Both WordPress and self hosted are “good” for marketing & SEO in that they generate well-coded, crawlable, HTML & CSS .
As outlined in my Squarespace review, Squarespace does well with built-in marketing tools. Their pages are crawlable. But from my professional experience, Squarespace website are not as ideal SEO or social marketing purposes if you are running a very large content or ecommerce site. If SEO & social are not your primary marketing means or if you are running a smaller (less than 200 pages) site, this consideration may not matter much.
In fact, there are plenty of other caveats.
Squarespace has a growing collection of in-house marketing “extensions” that are easy to install and sync with other business tools. They even have an in-house SEO tool. But even with Squarespace’s extensions you can’t do all the SEO or technical marketing work. On the upside, for many beginner / small websites, implementing tags & technical fixes are not (and should not) be high priority.
The best thing you can do is publish quality content that gets linked to and shared by lots of people (and will not crash under sudden massive popularity). In that case, Squarespace both allow you to do that.
If you want to do all the marketing things – a Bluehost website will allow even beginners to implement highly advanced tactics ranging from implementing tags, tracking data to advanced SEO changes to running email opt-ins, schema , a/b tests and anything you could possibly want to do.
So again, with marketing features the “winner” really depends on your priority. If your priority is straightforward, user-friendly publishing then Squarespace do that well.
If you want/need a complete technical marketing toolset – then you’ll need a self hosted WordPress website on Bluehost.
Customer Support & Service
No matter who you are or what you’re building – you’ll likely need customer support.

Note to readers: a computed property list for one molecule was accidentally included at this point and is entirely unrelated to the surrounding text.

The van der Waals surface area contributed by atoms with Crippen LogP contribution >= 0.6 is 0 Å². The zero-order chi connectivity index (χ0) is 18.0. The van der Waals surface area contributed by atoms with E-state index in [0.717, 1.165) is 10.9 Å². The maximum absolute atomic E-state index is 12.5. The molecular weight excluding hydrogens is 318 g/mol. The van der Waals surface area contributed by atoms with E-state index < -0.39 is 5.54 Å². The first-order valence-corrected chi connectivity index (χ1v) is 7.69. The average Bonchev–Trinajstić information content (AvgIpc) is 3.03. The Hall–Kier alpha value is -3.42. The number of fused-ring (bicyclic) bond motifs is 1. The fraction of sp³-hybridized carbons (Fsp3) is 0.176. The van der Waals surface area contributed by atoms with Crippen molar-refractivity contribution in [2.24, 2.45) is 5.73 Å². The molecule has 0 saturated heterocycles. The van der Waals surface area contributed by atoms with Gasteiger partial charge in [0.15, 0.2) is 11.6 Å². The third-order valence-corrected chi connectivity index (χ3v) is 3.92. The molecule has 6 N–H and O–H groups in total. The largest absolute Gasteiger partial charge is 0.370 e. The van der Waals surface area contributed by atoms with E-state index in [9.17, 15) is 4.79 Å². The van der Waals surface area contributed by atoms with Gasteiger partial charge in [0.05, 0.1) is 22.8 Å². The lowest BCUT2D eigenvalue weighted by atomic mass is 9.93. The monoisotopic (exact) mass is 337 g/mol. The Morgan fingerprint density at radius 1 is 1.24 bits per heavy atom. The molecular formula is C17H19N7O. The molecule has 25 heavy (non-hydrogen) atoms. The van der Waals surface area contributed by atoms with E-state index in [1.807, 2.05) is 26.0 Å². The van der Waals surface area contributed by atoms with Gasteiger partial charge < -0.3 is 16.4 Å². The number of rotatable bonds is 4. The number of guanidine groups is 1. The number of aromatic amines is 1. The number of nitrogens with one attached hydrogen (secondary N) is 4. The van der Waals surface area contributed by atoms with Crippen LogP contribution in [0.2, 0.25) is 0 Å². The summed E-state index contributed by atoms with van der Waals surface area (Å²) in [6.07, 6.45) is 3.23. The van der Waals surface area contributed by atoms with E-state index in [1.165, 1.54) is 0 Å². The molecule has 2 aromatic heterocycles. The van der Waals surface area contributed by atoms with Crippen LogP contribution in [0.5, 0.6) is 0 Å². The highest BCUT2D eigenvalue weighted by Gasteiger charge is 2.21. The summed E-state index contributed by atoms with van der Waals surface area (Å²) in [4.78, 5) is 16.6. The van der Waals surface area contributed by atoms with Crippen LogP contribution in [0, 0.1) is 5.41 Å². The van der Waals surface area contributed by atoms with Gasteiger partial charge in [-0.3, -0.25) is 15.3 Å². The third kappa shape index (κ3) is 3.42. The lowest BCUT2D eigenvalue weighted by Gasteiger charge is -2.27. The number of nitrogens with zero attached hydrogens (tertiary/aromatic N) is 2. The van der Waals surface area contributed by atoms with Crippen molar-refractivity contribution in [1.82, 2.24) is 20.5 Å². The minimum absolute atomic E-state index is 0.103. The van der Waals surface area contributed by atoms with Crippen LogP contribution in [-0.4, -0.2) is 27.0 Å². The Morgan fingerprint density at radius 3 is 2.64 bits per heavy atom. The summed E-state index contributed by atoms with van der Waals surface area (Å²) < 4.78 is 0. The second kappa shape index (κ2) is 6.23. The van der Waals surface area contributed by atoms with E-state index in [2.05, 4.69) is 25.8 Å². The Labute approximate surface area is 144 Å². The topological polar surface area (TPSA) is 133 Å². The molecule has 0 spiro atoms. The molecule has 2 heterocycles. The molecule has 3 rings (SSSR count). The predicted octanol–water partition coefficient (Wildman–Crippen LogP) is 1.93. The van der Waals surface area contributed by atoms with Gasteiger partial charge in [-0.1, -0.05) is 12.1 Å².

Squarespace offers more traditional customer support via support tickets. They also offer email, chat and knowledge base support.
When you run a website on a hosting company’s servers, you go to your hosting company for technical issues and Google/forums for other issues. I’ve reviewed a bunch of hosting companies and service levels/approaches vary wildly. Bluehost generally has solid beginner support via lots of different channels.
That said, even if you have excellent hosting support, your self hosted WordPress site is inherently unique.
Since Squarespace operates a hosted platforms – their customer service has fewer variables to work with. They know that you can only customize your site so much, thus potential problems are limited.
If you have a highly customized self hosted WordPress website with lots of plugins and theme edits, you will have to go through a troubleshooting process no matter how good Bluehost’s support is.
If you are comfortable problem-solving and troubleshooting, a Bluehost site with a widely adopted software like WordPress will be the best fit.
Otherwise, Squarespace will have a better setup due the integration of service with their product.
Speed, Backups, Security & Maintenance
Related to customer support are the issues of speed, security, and maintenance.
If you are using Squarespace – these are not your problems. They take care of all three as part of the bundled deal.
If you are using Bluehost, you’ll need to regularly update your WordPress install and plugins. Additionally, you’ll need to install a basic security plugin and understand what makes your site fast/slow.
None of these topics require a developer or deep technical knowledge, but they are topics that you need to be aware of.
Going back to the house analogy – it’s like changing the air filter monthly and setting a security system. They aren’t complicated, but they are your responsibility. My post on essential plugins for WordPress is a good resource.
Bluehost vs Squarespace Conclusion
Bluehost and Squarespace are well-known brands for good reasons. They have both made getting a website so much easier than it used to be.
They are both good choices for certain projects. If you value control over convenience and you have the time for the learning curve – then go with Bluehost + WordPress. Use my website setup guide here.